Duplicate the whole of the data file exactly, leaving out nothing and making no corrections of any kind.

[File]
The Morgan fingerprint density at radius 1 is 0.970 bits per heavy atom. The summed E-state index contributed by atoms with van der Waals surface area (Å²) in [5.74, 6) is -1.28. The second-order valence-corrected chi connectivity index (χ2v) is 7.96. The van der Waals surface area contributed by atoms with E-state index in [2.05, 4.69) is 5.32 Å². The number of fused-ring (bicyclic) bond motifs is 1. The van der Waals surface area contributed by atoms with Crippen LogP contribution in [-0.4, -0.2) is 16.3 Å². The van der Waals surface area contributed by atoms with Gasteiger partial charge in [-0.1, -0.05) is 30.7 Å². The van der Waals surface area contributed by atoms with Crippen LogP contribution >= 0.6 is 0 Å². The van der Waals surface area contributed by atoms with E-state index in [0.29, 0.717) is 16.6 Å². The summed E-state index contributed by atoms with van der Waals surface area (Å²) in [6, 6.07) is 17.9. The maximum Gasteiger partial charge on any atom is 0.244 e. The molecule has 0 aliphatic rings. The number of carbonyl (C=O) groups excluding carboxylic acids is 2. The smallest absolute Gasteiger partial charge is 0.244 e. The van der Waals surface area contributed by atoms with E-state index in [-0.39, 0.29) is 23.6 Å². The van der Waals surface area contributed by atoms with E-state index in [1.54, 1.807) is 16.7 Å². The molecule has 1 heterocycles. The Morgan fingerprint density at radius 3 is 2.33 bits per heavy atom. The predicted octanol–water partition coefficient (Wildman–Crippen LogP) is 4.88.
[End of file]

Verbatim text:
The Morgan fingerprint density at radius 1 is 0.970 bits per heavy atom. The summed E-state index contributed by atoms with van der Waals surface area (Å²) in [5.74, 6) is -1.28. The second-order valence-corrected chi connectivity index (χ2v) is 7.96. The van der Waals surface area contributed by atoms with E-state index in [2.05, 4.69) is 5.32 Å². The number of fused-ring (bicyclic) bond motifs is 1. The van der Waals surface area contributed by atoms with Crippen LogP contribution in [-0.4, -0.2) is 16.3 Å². The van der Waals surface area contributed by atoms with Gasteiger partial charge in [-0.1, -0.05) is 30.7 Å². The van der Waals surface area contributed by atoms with Crippen LogP contribution >= 0.6 is 0 Å². The van der Waals surface area contributed by atoms with E-state index in [0.29, 0.717) is 16.6 Å². The summed E-state index contributed by atoms with van der Waals surface area (Å²) in [6, 6.07) is 17.9. The maximum Gasteiger partial charge on any atom is 0.244 e. The molecule has 0 aliphatic rings. The number of carbonyl (C=O) groups excluding carboxylic acids is 2. The smallest absolute Gasteiger partial charge is 0.244 e. The van der Waals surface area contributed by atoms with E-state index in [-0.39, 0.29) is 23.6 Å². The van der Waals surface area contributed by atoms with E-state index in [1.54, 1.807) is 16.7 Å². The molecule has 1 heterocycles. The Morgan fingerprint density at radius 3 is 2.33 bits per heavy atom. The predicted octanol–water partition coefficient (Wildman–Crippen LogP) is 4.88.